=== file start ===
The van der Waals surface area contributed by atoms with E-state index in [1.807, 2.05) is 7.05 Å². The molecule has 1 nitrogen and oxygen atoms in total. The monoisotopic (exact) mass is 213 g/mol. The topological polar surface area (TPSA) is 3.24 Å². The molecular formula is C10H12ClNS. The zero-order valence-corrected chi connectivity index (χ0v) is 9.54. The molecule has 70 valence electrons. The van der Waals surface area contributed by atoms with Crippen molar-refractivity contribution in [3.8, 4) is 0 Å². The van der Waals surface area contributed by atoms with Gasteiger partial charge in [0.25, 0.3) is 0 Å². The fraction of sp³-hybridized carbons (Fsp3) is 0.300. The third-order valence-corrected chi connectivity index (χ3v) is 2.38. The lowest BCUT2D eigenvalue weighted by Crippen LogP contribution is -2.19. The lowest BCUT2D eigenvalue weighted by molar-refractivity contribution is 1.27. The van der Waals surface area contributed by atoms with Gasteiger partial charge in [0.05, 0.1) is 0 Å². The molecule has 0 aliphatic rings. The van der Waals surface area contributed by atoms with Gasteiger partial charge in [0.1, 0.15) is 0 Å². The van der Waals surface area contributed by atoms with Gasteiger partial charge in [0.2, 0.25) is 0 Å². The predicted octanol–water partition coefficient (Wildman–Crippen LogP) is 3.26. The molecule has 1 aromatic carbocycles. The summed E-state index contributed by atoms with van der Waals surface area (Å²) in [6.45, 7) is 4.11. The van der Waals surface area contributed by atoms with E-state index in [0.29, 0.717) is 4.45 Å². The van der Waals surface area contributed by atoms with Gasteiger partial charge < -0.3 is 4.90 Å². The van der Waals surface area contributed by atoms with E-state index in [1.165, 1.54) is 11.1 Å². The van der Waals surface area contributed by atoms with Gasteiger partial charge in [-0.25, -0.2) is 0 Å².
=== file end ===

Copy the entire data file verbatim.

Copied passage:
The van der Waals surface area contributed by atoms with E-state index in [1.807, 2.05) is 7.05 Å². The molecule has 1 nitrogen and oxygen atoms in total. The monoisotopic (exact) mass is 213 g/mol. The topological polar surface area (TPSA) is 3.24 Å². The molecular formula is C10H12ClNS. The zero-order valence-corrected chi connectivity index (χ0v) is 9.54. The molecule has 70 valence electrons. The van der Waals surface area contributed by atoms with Crippen molar-refractivity contribution in [3.8, 4) is 0 Å². The van der Waals surface area contributed by atoms with Gasteiger partial charge in [0.25, 0.3) is 0 Å². The fraction of sp³-hybridized carbons (Fsp3) is 0.300. The third-order valence-corrected chi connectivity index (χ3v) is 2.38. The lowest BCUT2D eigenvalue weighted by Crippen LogP contribution is -2.19. The lowest BCUT2D eigenvalue weighted by molar-refractivity contribution is 1.27. The van der Waals surface area contributed by atoms with Gasteiger partial charge in [0.05, 0.1) is 0 Å². The molecule has 0 aliphatic rings. The van der Waals surface area contributed by atoms with Gasteiger partial charge in [0.1, 0.15) is 0 Å². The van der Waals surface area contributed by atoms with Gasteiger partial charge in [0.2, 0.25) is 0 Å². The predicted octanol–water partition coefficient (Wildman–Crippen LogP) is 3.26. The molecule has 1 aromatic carbocycles. The summed E-state index contributed by atoms with van der Waals surface area (Å²) in [6.45, 7) is 4.11. The van der Waals surface area contributed by atoms with E-state index in [0.29, 0.717) is 4.45 Å². The van der Waals surface area contributed by atoms with Gasteiger partial charge < -0.3 is 4.90 Å². The van der Waals surface area contributed by atoms with E-state index in [1.165, 1.54) is 11.1 Å². The van der Waals surface area contributed by atoms with Gasteiger partial charge in [-0.25, -0.2) is 0 Å².